[This article is for Windows 8.x and Windows Phone 8.x developers writing Windows Runtime apps. If you’re developing for Windows 10, see the latest documentation]
Uniquely identifies elements that are created and referenced as resources, and which exist within a ResourceDictionary.
XAML attribute usage
<ResourceDictionary> <object x:Key="stringKeyValue".../> </ResourceDictionary>
XAML attribute usage (implicit ResourceDictionary)
<object.Resources> <object x:Key="stringKeyValue".../> </object.Resources>
Any object that is shareable. See ResourceDictionary and XAML resource references.
A true string used as a key, which must conform to the XamlName grammar. See "XamlName grammar" below.
The following is the normative grammar for a string that is used as a key in the Windows Runtime XAML implementation:
XamlName ::= NameStartChar (NameChar)* NameStartChar ::= LetterCharacter | '_' NameChar ::= NameStartChar | DecimalDigit LetterCharacter ::= ('a'-'z') | ('A'–'Z') DecimalDigit ::= '0'-'9' CombiningCharacter::= none
- Characters are restricted to the lower ASCII range, and more specifically to Roman alphabet uppercase and lowercase letters, digits, and the underscore (_) character.
- The Unicode character range is not supported.
- A name cannot begin with a digit.
Child elements of a ResourceDictionary generally include an x:Key attribute that specifies a unique key value within that dictionary. Key uniqueness is enforced at load time by the XAML processor. Non-unique x:Key values will result in XAML parse exceptions. If requested by StaticResource, a non-resolved key will also result in XAML parse exceptions.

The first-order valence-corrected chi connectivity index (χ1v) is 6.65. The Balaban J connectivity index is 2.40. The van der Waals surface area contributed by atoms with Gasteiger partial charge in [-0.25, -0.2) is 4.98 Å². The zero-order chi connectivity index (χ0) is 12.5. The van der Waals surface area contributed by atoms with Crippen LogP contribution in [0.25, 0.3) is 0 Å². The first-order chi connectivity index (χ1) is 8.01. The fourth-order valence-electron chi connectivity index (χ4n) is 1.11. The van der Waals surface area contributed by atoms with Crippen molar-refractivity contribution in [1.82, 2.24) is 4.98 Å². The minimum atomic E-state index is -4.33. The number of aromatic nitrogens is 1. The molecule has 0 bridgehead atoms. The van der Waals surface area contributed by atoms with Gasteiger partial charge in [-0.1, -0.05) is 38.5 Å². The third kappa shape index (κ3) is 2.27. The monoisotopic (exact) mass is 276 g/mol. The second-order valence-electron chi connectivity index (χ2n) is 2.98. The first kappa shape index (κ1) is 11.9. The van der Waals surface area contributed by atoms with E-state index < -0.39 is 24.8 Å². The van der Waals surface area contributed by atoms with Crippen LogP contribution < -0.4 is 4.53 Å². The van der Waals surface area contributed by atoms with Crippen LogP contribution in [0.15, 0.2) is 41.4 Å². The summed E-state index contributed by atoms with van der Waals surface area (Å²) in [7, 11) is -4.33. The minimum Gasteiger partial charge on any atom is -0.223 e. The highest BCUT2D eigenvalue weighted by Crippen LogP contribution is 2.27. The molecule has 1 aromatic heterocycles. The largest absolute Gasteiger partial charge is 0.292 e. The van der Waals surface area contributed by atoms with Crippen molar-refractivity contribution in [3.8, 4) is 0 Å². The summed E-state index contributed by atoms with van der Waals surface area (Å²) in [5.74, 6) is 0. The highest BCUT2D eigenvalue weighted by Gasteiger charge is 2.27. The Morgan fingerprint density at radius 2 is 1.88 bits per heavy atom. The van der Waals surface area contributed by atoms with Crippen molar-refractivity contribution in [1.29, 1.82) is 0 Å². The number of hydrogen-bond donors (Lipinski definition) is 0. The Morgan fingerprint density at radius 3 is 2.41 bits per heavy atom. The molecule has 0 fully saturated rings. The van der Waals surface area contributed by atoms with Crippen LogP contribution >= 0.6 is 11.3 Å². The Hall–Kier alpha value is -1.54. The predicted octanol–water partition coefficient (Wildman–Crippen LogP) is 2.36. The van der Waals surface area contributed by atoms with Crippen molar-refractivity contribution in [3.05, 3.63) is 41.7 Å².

x:Key and x:Name are not identical concepts. x:Key is used exclusively in resource dictionaries. x:Name is used for all areas of XAML. A FindName call using a key value will not retrieve a keyed resource.
The code equivalent of specifying x:Key is any operation that uses a key with the underlying ResourceDictionary. For example, an x:Key applied in markup for a resource is equivalent to the value of the key parameter of Insert when you add the resource to a ResourceDictionary.
An item in a resource dictionary can omit a value for x:Key if it is a targeted Style or ControlTemplate; in each of these cases the implicit key of the resource item is the TargetType value interpreted as a string. For more info, see Quickstart: styling controls and ResourceDictionary and XAML resource references.